April 16, 2018
Words from the Pastor
Welcome to the second week of the Great Fifty Days of Easter. Easter is not a one day event but a season that in many ways defines who we are as followers of the Risen Christ. The following prayer for Easter and the month of April speaks to us of this season of new beginnings and new life.
God of openness and new life,
in this Easter season,
remove me from the tombs
of doubt and despair,
turn me from dead ends and shattered dreams,
and lead me to new hope and
a bright tomorrow.
Walk with me down unchartered
roads and ordinary paths,
always leading me to a deeper trust
and more faithful service.
I open my heart to your Easter joy. Amen.
Taken from Openings: A Daybook of Saints, Sages, Psalms and Prayer Practices by Rev. Larry J. Peacock.
4/22The Fourth Sunday of Easter
Scripture: First John 3:11-18; John 10:10-18|
Theme: Love Defined and Modeled. Both the Gospel and first epistle attributed to the apostle John (although likely written by a later disciple) speak of Jesus as the "good shepherd" who lays down his life for his sheep. God's love is reflected in Jesus' self-sacrifice and we are encouraged to love one another in much the same way.
Calendarfor the Week of April 15
Use of Connector and Elevator Pushed Back One Week
Due to some unexpected delays (mostly attributed to the weather) we are now expecting the connector and elevator to be available for its first use on Sunday, April 29th. We hope that you will be with us for the inauguration of this new era in the history of the Main Street UMC!
Memorial Service for Roger Hall
The memorial service for Roger Hall who died back in January is scheduled to be held of Saturday, April 21st at 11:00am in our sanctuary with a reception to follow in the vestry. All are invited to attend this celebration of Roger's life. Pastor Rich will be leading the service with musical contributions from the choir, Sharon Rose, and others.
TED Talks This Week
This week on Tuesday at 10:30am we will watch two TED Talks—one serious and the other humorous. The serious one is about the injustice of the bail system. Bail creates a two tier system of justice—one for those who can afford to pay it and the other for those who can't. Robin Steinberg, the CEO of The Bail Project talks about her role as a public defender who has vowed to fight for her clients' rights, dignity, and humanity in a system that seemed intent on crushing them. The Bail Fund advances bail to people who can't pay it so they can get back to their families and their communities.
The humorous TED Talk is about improv. Charlie Todd causes bizarre, hilarious, and unexpected public scenes: Seventy synchronized dancers in storefront windows, "ghostbusters" running through the New York Public Library, and the annual no-pants subway ride. His group, Improv Everywhere, uses these scenes to bring people together.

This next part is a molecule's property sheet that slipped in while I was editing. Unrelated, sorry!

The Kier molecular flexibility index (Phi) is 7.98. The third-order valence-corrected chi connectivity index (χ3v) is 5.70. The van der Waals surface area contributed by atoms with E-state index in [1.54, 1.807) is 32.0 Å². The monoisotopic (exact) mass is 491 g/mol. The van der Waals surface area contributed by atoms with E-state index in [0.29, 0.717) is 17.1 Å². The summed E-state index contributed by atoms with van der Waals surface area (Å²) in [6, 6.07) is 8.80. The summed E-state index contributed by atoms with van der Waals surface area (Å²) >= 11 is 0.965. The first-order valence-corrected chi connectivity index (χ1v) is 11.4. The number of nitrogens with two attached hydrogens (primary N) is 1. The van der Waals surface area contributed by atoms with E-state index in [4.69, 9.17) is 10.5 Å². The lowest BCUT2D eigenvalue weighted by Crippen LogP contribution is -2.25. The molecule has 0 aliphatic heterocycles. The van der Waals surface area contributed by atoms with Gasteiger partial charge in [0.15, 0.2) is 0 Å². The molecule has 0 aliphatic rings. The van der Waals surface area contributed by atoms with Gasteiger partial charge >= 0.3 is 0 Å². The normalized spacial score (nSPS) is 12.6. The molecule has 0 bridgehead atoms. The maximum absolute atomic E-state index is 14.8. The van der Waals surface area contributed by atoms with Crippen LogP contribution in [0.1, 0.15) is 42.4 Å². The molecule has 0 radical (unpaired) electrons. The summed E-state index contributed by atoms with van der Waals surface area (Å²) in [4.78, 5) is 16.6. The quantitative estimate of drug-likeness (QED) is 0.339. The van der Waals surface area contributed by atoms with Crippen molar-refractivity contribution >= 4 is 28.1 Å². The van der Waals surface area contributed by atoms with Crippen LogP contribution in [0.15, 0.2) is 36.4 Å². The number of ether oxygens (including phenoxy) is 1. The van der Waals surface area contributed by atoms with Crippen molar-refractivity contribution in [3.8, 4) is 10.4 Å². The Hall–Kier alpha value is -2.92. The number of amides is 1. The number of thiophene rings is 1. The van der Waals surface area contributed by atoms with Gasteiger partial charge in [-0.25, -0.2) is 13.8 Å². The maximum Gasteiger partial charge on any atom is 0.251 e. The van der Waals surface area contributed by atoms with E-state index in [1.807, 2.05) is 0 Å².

You won't want to miss these! Everyone is welcome, and we now offer childcare.
A Conversation with Paul
One recent Friday, Paul, a Café Agape regular who had been absent for two months, told me he had been to Florida visiting his mother and sister. We joked about his timing--leaving Florida to return to Nashua in the grip of Nor'easter blizzards.
We continued to talk mainly about Paul's life and he said, "I wouldn't wish what I've gone through on my worst enemy." He went on to explain that when he was quite young, his brother died, his parents divorced, and he was without much parental guidance. As a result, he committed some crimes and became a convicted felon. That was twenty years ago.
For most of those twenty years, he has been unable to keep a job because as soon as the employer did a background check, his felony would come up and he would be fired. So now he doesn't even try to find work.
"If I could go back and do it over again, I wouldn't make the same mistakes. I was young and stupid. And now I'm screwed."
Paul added that in God's eye we are all equal. "God has forgiven me, but society never forgives."
In high school Paul had some teachers whom he still remembers. "Mr. Schott, the math teacher was the only one who didn't put me in detention." His French teacher worked with him and told him he was special. He has never forgotten their kindness.
If he could get a job, Paul said he likes doing outdoor things like construction, roofing, landscaping, and keeping a vegetable garden. He's also good at electronics and fixing things like TVs and stereos. When I suggested he open a fix-it shop, he said that getting a loan to open a business requires a background check. And he can't even get a driver's license.
As a result, Paul has become bitter about society.
It seems that there is no solution to this vicious cycle of unforgiving justice. Paul suggested that there be a council of homeless people who make their needs known so laws can change and all society can benefit.
-submitted by Mary Marchese
Nashua Park Cleanup
Saturday, April 21, 10:00am-2:00pm
Represent your Church.
Join in before and/or after Roger Hall's Memorial Service and remember to wear your Heart of Nashua T
See Jerry Harrow for more info.
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